Latin America Publications
Sugarcane ethanol is not the villain that it is often made out to be and neither is the sugarcane industry. In Brazil, the sugarcane industry has set out to convince the Brazilian government to adopt a carbon cap and trade system domestically, independently of international negotiations. It is in their interest to reinsert the positive environmental externalities accrued from sugarcane ethanol use and production into the market system. It makes economic and environmental sense and it might spur a value-added product. The next best thing after organic sugar is carbon neutral sugarcane ethanol.
Due to the current trends of political and economic restructuring, South-South cooperation is expected to play an increasingly important role in the post-recession world. India, Brazil, and South Africa (IBSA) established a dialogue forum to increase multilateral collaboration on a number of issues, especially those relating to development. The Brazil Institute hosted a half-day conference on IBSA, revealing two key themes: current accomplishments in enhancing global governance, economic relations, and foreign policy strategies; and the potential to improve regional security in Africa, Asia, and Latin America.
Three key concepts have emerged from a series of five seminars, jointly hosted by the Brazil Institute and Prospectiva Consultoria of São Paulo, on the promotion of innovation in Brazil. First, innovation must be broadly defined, extending beyond applied research activities. Secondly, it is imperative that public policies and private strategies complement and interact with each other in order to create an environment conducive to generating innovative ideas. Finally, because innovation takes place against the backdrop of increasingly internationalized markets and competitive differentials, it no longer makes sense to think of innovation as an exclusively domestic venture. In this publication, Ricardo Sennes, keeping these three themes in mind, describes and analyzes the public policies and business strategies that promote innovation in Brazil.
De uma série de seminários co-patrocinados pelo Brazil Institute e Prospectiva Consultoria emergiram três conceitos-chaves sobre a busca de inovação no Brasil. Antes de tudo, a inovação deve ser definida amplamente, estendendo além das atividades de pesquisa aplicada. Segundo, é imperativo que políticas públicas e estratégias privadas sejam complementárias e interajam em maneiras conducentes para à geração de novas idéias. Finalmente, por realizar-se no contexto de mercados cada vez mais internacionais e competitivos, hoje em dia não é lógico pensar na inovação como um empreendimento exclusivamente doméstico. Nesta publicação, Ricardo Sennes, considerando estes temas, descreve e analisa as políticas públicas e as estratégias privadas que promovem a inovação no Brasil.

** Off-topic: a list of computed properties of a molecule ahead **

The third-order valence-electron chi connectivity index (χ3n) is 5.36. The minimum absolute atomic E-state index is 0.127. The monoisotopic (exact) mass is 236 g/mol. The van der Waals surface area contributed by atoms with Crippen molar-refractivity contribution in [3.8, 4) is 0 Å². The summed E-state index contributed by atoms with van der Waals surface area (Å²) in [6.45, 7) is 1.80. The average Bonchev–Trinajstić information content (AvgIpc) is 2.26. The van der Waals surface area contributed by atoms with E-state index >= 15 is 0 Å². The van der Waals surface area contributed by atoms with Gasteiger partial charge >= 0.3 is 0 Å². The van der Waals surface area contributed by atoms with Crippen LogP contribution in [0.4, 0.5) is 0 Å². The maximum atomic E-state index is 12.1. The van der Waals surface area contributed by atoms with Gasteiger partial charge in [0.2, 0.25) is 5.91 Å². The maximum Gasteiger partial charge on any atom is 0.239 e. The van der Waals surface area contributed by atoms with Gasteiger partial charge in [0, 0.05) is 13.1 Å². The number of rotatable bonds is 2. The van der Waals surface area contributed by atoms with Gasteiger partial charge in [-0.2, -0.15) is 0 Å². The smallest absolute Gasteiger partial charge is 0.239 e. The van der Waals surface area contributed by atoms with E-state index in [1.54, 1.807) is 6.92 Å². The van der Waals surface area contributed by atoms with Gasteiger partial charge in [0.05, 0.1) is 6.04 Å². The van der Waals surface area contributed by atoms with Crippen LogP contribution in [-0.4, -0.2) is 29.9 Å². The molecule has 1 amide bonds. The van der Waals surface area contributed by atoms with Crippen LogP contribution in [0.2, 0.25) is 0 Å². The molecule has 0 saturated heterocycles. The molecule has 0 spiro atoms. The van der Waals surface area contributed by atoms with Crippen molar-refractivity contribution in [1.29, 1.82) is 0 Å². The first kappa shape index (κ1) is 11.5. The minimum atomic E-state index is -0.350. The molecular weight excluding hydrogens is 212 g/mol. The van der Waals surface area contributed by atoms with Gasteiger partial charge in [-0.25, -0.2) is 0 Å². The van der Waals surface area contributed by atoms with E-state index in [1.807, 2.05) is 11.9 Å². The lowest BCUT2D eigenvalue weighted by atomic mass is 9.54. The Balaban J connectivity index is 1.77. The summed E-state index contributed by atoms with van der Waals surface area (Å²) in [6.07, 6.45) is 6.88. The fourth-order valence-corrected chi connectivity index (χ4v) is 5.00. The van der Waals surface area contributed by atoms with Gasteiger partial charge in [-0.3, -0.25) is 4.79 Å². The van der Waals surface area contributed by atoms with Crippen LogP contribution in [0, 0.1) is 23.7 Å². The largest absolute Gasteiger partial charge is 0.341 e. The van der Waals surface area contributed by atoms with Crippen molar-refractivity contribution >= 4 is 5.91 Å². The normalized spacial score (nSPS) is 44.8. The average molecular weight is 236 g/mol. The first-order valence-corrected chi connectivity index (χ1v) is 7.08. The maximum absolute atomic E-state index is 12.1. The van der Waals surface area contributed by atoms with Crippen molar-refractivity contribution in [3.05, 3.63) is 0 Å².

The following report seeks to highlight where common themes emerged in the discussion about organized crime and U.S.-Mexico security cooperation.
The issues of global climate change, environmental preservation, as well as land use and food security have emerged as dominant themes on the international agenda. Nowhere is the convergence of these issues more apparent than in Brazil—a major food supplier and owner of more than 65 percent of the Amazon rain forest—and, especially, in the state of Mato Grosso. The third largest Brazilian state, Mato Grosso ,borders the southern stretches of the Amazon biome. As Brazil's leading producer of various foodstuffs, the state is at the center of a broader debate about economic development and environmental sustainability. To advance dialogue and promote effective policy that addresses these interlinked issues, the Brazil Institute convened a seminar on December 4, 2008, focused on "Agriculture and Sustainability" with the principal stakeholders.
This report, based on a conference organized by the Latin American Program and the Brazil Institute, summarizes the multiple and complex perceptions held by Brazilians as well as a host of other countries in the region regarding Brazil's "emergence" as a regional and global power.
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Ruling on controversial cases such as abortion and stem cell research, Brazil's Supreme Federal Tribunal (STF) has become a highly visible institution that plays a central role in Brazil's maturing democracy. In his first visit to the U.S. since assuming the rotating presidency of the STF last April, Minister Gilmar Mendes spoke at the Woodrow Wilson Center on October 24, 2008, about constitutional adjudication in Brazil and the challenges of reconciling the protection of fundamental rights with democracy. This Special Report is an original essay written by Gilmar Mendes.